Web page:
The story of John Nash, a brilliant mathematician who battled paranoid schizophrenia and went on to win a Nobel Prize, earned accolades from critics and fans alike, riding an award season wave of popularity to four Oscars, including Best Picture. In the film we see Nash, played by Russell Crowe, deal with his condition from its onset, eventually forsaking drug treatments that negatively affect other aspects of his life to conquer the condition by force of sheer willpower. Dr. Ken Davis, chairman of psychiatry at Mount Sinai School of Medicine, called Crowe’s performance, “a brilliant job of portraying the mannerisms, and some of the behaviours of a schizophrenic — the best I have ever seen on the screen,” in an interview with ABC News, though he adds that, “On the other hand, the notion that willpower can really overcome schizophrenia is ludicrous.”
Meanwhile, an analysis from Ohio State University notes that, “this movie is able to accurately portray the intricacies of schizophrenia to the audience … this movie is a great and accurate example of what is it like to live with schizophrenia and has the ability to educate individuals about what is known about this disability.” However, it does concede that Nash’s ability to overcome his schizophrenia through willpower, while heroic, does seem implausible.
6. The Aviator (2004)
Billionaire business magnate Howard Hughes endured a very public and high-profile struggle with obsessive compulsive disorder during his lifetime, and his obsession with cleanliness and germs is highlighted in Martin Scorsese’s Oscar-winning film. Starring Leonardo DiCaprio as Hughes, the film depicts his early struggles with OCD — bringing his own soap to public restrooms and other germ-related precautions — to his descent into paranoia and eventual need to isolate himself in a germ-free space.
“The Aviator provides a realistic and sensitive portrayal of one man’s decades-long struggle with OCD,” according to the Obsessive Compulsive Disorder (OCD) and Related Disorders Program at the Massachusetts General Hospital and Harvard Medical School.
The Royal College of Psychiatrists agrees, writing that, “this film provides tremendous insight into the thoughts and compulsions that can cause [OCD] sufferers so much distress. It also illustrates the fact that depression may arise in association with untreated OCD and can contribute to the burden of illness. The Aviator helps us to imagine how it might feel to be close to someone with OCD who has not yet sought help.”
7. Silver Linings Playbook (2012)
Search the internet for the best depictions of mental illness in film and you’ll invariably find Silver Linings Playbook on most of the lists. The story of a young bipolar man released from a psychiatric hospital and hoping to reunite with his estranged wife through the help of a young widow wracked up a slew of Oscar nominations and other awards, but it also resonated with audience members who saw it as a relatively fair and balanced depiction of manic depression and bipolar disorder. It isn’t a perfect film, and it does have its flaws when it comes to the depiction of mental illness — it is Hollywood after all — but Dr. Steven Schlozman, a psychiatrist with Harvard Medical School, told Vulture that, “they did a very nice job of depicting manic depressive illness or bipolar disorder in somebody who’s quite bright, and who has limited but present insight on it.”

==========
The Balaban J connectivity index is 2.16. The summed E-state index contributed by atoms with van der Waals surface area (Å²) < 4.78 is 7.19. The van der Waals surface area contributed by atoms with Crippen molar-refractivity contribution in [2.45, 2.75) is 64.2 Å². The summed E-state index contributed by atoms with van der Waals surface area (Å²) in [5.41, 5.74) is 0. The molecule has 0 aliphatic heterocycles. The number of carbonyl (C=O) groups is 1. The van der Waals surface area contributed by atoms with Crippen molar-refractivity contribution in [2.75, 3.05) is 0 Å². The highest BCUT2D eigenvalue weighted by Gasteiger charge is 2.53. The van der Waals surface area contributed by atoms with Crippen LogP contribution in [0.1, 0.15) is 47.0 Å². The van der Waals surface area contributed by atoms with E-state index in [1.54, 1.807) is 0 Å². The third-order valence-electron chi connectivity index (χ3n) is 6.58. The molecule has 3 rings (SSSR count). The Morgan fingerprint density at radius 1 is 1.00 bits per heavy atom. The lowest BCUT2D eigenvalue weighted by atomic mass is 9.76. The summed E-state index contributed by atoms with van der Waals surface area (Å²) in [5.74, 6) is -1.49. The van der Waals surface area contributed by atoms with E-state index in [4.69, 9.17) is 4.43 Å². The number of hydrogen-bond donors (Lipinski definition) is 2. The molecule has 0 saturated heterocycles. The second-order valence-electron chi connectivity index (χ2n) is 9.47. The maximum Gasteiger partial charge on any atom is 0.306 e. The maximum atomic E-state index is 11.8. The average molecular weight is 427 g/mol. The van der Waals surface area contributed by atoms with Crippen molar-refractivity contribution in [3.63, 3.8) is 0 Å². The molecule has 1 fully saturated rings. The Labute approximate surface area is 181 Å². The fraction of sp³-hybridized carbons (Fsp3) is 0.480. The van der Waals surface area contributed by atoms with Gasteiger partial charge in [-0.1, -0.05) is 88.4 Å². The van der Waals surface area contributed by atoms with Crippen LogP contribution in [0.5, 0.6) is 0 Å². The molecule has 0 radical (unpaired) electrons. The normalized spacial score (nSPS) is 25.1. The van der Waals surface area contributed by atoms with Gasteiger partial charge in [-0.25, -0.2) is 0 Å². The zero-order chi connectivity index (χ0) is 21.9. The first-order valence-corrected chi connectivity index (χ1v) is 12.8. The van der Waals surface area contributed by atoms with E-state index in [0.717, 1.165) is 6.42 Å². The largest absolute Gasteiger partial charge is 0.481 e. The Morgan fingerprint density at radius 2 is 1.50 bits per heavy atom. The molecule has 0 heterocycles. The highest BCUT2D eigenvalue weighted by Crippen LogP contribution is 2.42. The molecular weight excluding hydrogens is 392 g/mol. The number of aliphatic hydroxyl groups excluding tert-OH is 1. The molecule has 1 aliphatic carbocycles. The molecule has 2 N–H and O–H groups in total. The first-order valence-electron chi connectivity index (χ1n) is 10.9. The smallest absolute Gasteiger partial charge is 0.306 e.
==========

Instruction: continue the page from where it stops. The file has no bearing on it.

8. Inside Out (2015)
“What’s really powerful about this film is how accurate it is to cognitive, developmental, and clinical psychology,” clinical psychologist Dr. Janina Scarlet wrote in Psychology Today. In fact, rather than focus on a singular mental health condition, this brilliant Oscar-winning Pixar film highlights the varied cognitive responses, processes and emotions that all humans experience through the lens of an 11-year-old girl who finds herself feeling lonely and isolated after moving to a new city with her parents. It’s a film that offers insight into why we feel happy sometimes and sad, or angry, or scared other times and, just as importantly, why that’s perfectly okay.
“The most important [message of the film] is this — our emotions are all important, every single one of them. They all serve an important function and we cannot selectively feel some but not others. It’s an ‘all-or-none’ deal,” Dr. Scarlet adds. “The movie also shows that everyone experiences these emotions, as they are, in fact, universal. This demonstrates a psychological concept of common humanity, or the idea that other people are just like us, they might struggle with the same emotions, insecurities, heartbreaks, and neuroses as we do, further validating our internal experiences.”
And as a bonus, this is a great film to share with the kids/grandkids.
9. Still Alice (2015)
A heartbreaking portrait of a vibrant, active, 50-year-old linguistics professor named Alice, played by Julianne Moore, who receives a diagnosis of early-onset Alzheimer’s disease. The film depicts Alice’s slow regression from her early warning signs to the point when the illness takes over her body. It’s not an easy film to watch or one with a magically happy ending — nor should it be.
As Alzheimer’s rates continue to rise, films that offer an honest depiction of the effects of the disease, but also the humanity and support that can be gained in the wake of it, prove all the more important. And, according to the U.K.’s Guardian, the film earned praise from people currently battling various forms of dementia.
The publication interviewed multiple people with dementia who saw the film and gaged their reactions, with most proving quite positive. One man, named Keith Oliver, who, at 54, was diagnosed with the same form of Alzheimer’s as Alice, said, “The film confronted each stage I’ve gone through, like a checklist. It captured how dementia crept up on me, how it knocked my self-esteem and brought doubts into my mind before I even knew what I was dealing with. It captured how insidious the disease is, how it can subtly eat away at you. It captured how I tried to fight it, how I found coping strategies, how I tried to hide it. But her decline happens so quickly – I found that very difficult to come to terms with.”